Tag Archives: Animal movement

1st MEB – Movement Ecology Brazil

O I Workshop Brasileiro de Ecologia do Movimento (1st MEB – Movement Ecology Brazil) visa promover o diálogo entre acadêmicos e profisisonais da área de ecologia do movimento e conservação ambiental de modo a incentivar o intercâmbio científico no país e América Latina. O objetivo principal é reunir pesquisadores lidando com com diferentes táxons (vertebrados, invertebrados, plantas, fungos), em diferentes ambientes (fragmentados, contínuos, em terra, água ou ar), olhando para diferentes aspectos do movimento (forrageamento, movimento diário, dispersão, migração etc.), com diferentes métodos e olhando pra diferentes processos ecológicos e de manejo e conservação, para possibilitar interações e uma compreensão ampla do estado da arte dos estudos no Brasil e América Latina, bem como das dificuldades e potencialidades nesse campo.

Mais informações: www.leec.eco.br/meb

Continue reading

LEEC and Movement Ecology Group on VII brazilian bat meeting


On May 25, 2015, the students Renata Muylaert (coordinator) and Patricia Rogeri (speaker) participated in the round table “Flying in Neotropical landscapes” along with Prof. Enrico Bernard (UFPE) and Prof. Ciro Libio (UFMA). During the discussion, several aspects of the use of space, mainly by fruit bats were mentioned. Prof. Ciro Libio discussed the choice of scales in the study of biologic responses to landscape using bats as models. Patricia Rogeri introduced the innovative method by which she will collect information about space use by a small fruit-eating bat in fragmented landscapes, and how she will assess inter-individual variations in the response of these bats to the landscape metric. Prof. Enrico Bernard presented the reality of the landscapes of the Brazilian Northeast Atlantic Forest, which has many small fragments amid an array of monoculture of sugarcane, a “not at all homogeneous” matrix. In this landscape, large fruit bats seem to take shelter in a variety of locations, both very close to the edges as in the forest. There is a dependence on forests for foraging. Though, perhaps due to lack of available shelter in the woods, bats seek shelter in urban buildings or isolated trees. It is noteworthy that the current condition of brazilian Northeast landscapes, highly fragmented area, it is not favorable to the presence of minor forest-dwelling bat species.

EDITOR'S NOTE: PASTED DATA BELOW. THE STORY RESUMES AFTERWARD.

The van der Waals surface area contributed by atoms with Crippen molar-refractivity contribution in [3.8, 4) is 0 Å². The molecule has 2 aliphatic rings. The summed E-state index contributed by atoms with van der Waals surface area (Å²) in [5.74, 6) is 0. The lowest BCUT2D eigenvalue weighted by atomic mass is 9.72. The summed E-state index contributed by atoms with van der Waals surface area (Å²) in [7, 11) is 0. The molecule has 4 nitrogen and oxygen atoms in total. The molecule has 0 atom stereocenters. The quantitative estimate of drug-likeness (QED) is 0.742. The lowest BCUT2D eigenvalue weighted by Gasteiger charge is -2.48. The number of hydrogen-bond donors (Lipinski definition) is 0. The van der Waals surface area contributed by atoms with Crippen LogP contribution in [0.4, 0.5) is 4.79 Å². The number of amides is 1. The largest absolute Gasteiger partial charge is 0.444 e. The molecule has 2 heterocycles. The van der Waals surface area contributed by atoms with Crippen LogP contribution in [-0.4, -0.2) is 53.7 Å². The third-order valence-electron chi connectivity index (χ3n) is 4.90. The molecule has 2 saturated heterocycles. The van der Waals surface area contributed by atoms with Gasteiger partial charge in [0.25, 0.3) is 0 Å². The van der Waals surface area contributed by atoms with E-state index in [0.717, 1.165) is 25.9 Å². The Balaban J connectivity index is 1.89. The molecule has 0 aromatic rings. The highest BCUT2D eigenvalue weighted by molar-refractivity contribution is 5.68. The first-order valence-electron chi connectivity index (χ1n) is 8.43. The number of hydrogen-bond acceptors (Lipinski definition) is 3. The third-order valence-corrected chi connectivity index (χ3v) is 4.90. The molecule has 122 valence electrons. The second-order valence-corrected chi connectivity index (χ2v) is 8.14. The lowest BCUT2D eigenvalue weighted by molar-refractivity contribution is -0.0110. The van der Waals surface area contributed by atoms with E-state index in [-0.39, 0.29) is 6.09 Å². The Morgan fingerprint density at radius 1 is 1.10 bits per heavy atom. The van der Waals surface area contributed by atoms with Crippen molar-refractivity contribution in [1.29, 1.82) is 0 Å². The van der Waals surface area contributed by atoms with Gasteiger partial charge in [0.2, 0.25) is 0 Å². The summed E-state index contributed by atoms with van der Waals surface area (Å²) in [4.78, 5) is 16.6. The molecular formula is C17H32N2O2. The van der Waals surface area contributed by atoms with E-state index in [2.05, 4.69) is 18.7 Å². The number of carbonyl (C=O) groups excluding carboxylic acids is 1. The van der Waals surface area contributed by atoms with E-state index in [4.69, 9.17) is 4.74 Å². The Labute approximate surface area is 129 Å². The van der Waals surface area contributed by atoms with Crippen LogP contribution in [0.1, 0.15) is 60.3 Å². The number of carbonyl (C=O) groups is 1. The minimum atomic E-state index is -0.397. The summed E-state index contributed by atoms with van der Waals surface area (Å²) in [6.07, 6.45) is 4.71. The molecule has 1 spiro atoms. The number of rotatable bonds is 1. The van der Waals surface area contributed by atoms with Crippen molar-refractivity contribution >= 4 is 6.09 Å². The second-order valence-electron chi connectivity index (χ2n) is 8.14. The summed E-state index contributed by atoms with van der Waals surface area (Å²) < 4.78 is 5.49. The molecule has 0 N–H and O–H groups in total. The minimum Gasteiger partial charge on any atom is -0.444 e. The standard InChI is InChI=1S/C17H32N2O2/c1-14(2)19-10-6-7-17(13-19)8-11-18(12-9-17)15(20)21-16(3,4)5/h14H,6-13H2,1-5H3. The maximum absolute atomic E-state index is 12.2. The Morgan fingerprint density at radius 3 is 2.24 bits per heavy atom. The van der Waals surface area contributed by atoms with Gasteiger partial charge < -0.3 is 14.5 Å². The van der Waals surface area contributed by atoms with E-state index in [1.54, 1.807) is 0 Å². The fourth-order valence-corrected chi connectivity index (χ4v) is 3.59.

Animal movement

MateriaG1Research about animal movement within forests may assist and empower actions of environmental restoration. White lipped peccaries with GPS collars are currently being monitored at Pantanal, Mato Grosso.

“Getting to know how animals move enables us to better plan conservation and restoration actions. There are several services wildlife provides us with that are based on movement that we still do not know enough about”, says professor Milton Cezar Ribeiro.

See the report: click here.